Language is our ability to use and understand different words and sentences to communicate. These areas are called our expressive and receptive language. Language is our ability to explain and retell a story with a main idea and a sequence of events. Language also has an aspect referring to social language. Social language is following the “rules” about when and how you should talk to people; taking turns when you talk, initiating a topic and maintaining that topic, changing our message based on the listener’s knowledge, body language, and proximity.
Expressive language, story-telling, receptive language, and social language require us to plan, organize, attend, and self-regulate.
The executive functioning area of the brain controls planning, organizing, attention, and self-regulation. Executive functioning is impaired in those with ADHD. Let’s take a look at the language areas closer and begin to think about what YOU can do to make interactions more comfortable with a child having attentional difficulties.
In order to understand a message you must use your memory, knowledge of word and sentence structures, and incorporate your experiences, what you know, and the context. Add in noise, figurative language, or a joke and it increases the demands. What if the story someone is sharing becomes too long? Then add different speakers in a group. It’s no wonder those with ADHD miss the details in conversation, which can be vital bits of information. Think about what that looks like…oppositional behaviour. Keep in mind we are talking about understanding of a spoken message, but the same applies to a written message (reading comprehension).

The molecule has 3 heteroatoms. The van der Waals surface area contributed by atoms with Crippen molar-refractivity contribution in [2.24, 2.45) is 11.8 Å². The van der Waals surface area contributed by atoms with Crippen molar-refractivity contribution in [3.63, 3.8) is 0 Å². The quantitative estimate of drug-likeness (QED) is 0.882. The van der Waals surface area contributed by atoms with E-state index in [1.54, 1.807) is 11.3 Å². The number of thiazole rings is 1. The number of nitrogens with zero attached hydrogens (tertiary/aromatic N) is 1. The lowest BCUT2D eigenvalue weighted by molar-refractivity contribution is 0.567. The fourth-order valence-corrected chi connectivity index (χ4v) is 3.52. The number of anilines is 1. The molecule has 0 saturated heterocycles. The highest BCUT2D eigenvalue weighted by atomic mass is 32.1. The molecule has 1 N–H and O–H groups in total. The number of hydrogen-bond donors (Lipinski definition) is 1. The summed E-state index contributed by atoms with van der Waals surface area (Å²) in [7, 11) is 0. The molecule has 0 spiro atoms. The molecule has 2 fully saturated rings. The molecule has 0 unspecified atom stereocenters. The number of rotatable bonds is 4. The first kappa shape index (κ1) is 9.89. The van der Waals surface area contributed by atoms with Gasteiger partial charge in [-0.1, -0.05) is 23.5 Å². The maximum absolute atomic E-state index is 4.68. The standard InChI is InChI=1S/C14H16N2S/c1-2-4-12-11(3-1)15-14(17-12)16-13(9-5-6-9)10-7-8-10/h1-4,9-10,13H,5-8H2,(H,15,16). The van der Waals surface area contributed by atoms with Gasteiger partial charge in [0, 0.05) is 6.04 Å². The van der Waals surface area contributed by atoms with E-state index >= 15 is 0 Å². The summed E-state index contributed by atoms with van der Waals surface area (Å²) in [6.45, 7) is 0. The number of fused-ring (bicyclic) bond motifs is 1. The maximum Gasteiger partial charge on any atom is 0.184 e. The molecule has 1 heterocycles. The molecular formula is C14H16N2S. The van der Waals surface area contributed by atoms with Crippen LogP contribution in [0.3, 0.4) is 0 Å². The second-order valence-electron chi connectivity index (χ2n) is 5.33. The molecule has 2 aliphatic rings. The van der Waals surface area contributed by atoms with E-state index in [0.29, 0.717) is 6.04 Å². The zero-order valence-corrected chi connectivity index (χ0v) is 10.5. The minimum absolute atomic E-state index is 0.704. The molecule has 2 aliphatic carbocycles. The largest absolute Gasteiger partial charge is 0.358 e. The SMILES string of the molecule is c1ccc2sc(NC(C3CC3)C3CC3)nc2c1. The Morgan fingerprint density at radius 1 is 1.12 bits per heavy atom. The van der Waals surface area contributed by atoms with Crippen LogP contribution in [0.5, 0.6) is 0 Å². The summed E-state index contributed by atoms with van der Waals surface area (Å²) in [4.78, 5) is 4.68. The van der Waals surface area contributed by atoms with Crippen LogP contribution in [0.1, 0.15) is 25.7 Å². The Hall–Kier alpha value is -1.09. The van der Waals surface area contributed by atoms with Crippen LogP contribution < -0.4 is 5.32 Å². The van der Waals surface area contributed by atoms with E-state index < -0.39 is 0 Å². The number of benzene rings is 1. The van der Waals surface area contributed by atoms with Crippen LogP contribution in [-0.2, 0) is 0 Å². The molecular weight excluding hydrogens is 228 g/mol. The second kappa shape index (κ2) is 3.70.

You have the power to support your child’s understanding of a message.
In order for us to talk we must organize and plan our thoughts to retrieve words quickly and compose sentences with correct word order and grammar. Those with ADHD may end up pausing more in mid-sentence or producing rambling stories, because they have difficulty sequencing their thoughts. You might hear a change of topic in the middle of the conversation due to distractibility. Your child might interrupt you due to impulsivity. Even for those with advanced vocabularies and understanding, social language difficulties may get in the way of social success. Adults and peers may become impatience or misunderstand a message.
You have the power to support your child’s ability to communicate.
WRITTEN BY ANGIE REEDER, SPEECH-LANGUAGE PATHOLOGIST AND DIRECTOR WITH WILDFLOWERS